The Trial of Christ, by David K. Breed, , at sacred-texts.com
By Reverend Clarence Edward Macartney
Pastor, First Presbyterian Church
The great fact, and the Eternal Fact, in the life of Jesus was his death for our sins upon the Cross. This was the fact which St. Paul declared he preached to the Corinthians "first of all"; not that they were the first to hear it; not that it merely came first in the enumeration of the great truths of the Gospel; but that it was first in importance, the Eternal Fact of Redemption. The steps, therefore, by which Jesus was brought to the Cross, although ever of the greatest interest, are secondary in importance to the death of Christ on the Cross.
Christian lawyers have always found the records of the trial of Jesus of great interest. This interest has led the author of this book to make a careful study from a lawyer's standpoint of the trial of Jesus. He brings out the fact that Jesus was tried six times in twelve hours; before Annas, before Caiaphas,
before the Sanhedrin, before Pilate, before Herod, before Pilate again. Of course, the real judicial trial was that before the Sanhedrin. According to the author there were seventeen errors in these trials which might be classified as "reversible;" that is, such errors as today would warrant a superior court in reversing the judgment of the lower court. Among these errors he notes the following: No process could take place on one of the feast days; no process could be started at night. Caiaphas publicly declared before the trial that Christ deserved death. Jesus had no counsel to defend him. Pilate declared Jesus not guilty, and yet accepted the verdict of the mob and sent him to crucifixion. It was illegal for the Sanhedrin to convict a man on the same day as the trial.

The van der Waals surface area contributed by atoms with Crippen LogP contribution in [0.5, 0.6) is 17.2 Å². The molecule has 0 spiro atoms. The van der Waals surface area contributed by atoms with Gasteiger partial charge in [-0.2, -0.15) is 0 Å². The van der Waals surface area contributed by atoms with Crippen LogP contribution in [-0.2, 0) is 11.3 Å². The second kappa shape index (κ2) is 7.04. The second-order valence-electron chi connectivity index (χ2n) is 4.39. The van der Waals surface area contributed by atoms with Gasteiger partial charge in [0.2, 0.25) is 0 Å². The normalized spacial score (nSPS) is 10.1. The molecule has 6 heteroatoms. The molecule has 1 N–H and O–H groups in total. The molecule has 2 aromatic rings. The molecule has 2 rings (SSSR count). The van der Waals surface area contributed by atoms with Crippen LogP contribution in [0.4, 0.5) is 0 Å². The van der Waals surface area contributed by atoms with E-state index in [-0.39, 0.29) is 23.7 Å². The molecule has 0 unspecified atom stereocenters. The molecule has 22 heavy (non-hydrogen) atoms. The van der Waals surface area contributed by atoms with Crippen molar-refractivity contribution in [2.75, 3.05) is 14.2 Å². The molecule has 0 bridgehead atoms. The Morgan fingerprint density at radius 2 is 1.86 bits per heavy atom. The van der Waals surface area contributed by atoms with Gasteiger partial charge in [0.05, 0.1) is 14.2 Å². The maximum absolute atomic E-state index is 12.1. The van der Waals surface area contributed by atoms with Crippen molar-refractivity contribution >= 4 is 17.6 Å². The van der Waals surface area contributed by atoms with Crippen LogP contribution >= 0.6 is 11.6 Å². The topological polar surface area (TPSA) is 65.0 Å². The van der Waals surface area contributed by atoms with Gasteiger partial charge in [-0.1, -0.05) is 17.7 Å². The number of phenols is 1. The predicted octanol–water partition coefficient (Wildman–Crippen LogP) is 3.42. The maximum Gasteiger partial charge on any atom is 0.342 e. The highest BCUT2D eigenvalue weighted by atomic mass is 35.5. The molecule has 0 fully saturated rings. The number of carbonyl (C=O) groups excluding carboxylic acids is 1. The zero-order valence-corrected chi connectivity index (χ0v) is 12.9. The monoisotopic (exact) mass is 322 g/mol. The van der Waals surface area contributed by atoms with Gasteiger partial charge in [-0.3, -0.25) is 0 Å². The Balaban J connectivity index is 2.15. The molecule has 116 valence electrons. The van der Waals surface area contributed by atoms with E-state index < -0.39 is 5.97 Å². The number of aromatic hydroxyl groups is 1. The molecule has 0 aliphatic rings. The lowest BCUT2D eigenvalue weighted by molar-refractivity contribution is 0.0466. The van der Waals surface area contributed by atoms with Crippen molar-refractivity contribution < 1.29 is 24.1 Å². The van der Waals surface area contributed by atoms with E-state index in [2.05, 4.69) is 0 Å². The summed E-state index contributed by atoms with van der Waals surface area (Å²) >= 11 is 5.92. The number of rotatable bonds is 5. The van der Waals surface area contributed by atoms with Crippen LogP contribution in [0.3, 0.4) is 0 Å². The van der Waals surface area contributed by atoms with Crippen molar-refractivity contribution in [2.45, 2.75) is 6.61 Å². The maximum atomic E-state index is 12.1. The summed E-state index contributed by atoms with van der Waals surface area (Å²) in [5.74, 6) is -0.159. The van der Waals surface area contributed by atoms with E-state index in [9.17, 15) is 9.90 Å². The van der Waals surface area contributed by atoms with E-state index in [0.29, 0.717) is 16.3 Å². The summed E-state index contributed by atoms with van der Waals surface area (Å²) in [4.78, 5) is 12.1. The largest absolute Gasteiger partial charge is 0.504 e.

This is a carefully done book, and those who wish to follow out the experiences of our Lord on that same night in which he was betrayed will find much of interest and instruction in it.
Unlike some others who have written about the trial of Jesus, this author has a true and scriptural understanding of what the trial of
[paragraph continues] Jesus led to; that is, his sacrificial and atoning death for sin upon the Cross; for he says,
"Christianity is not a religion; it is a revelation. The word 'religion' comes from a Greek root meaning the act of man searching out for God, pagan man trying to find God. But when Very God became flesh and dwelt among us, revealed Himself in the person of Christ, and died to save us from our sin, religion ceased for all believers in Jesus."
Those who read this book may be interested to know that the author, a St. Louis lawyer, comes naturally by an interest in theological and scriptural questions, for he is a direct descendant of America's greatest thinker and theologian, Jonathan Edwards.
Clarence Edward Macartney.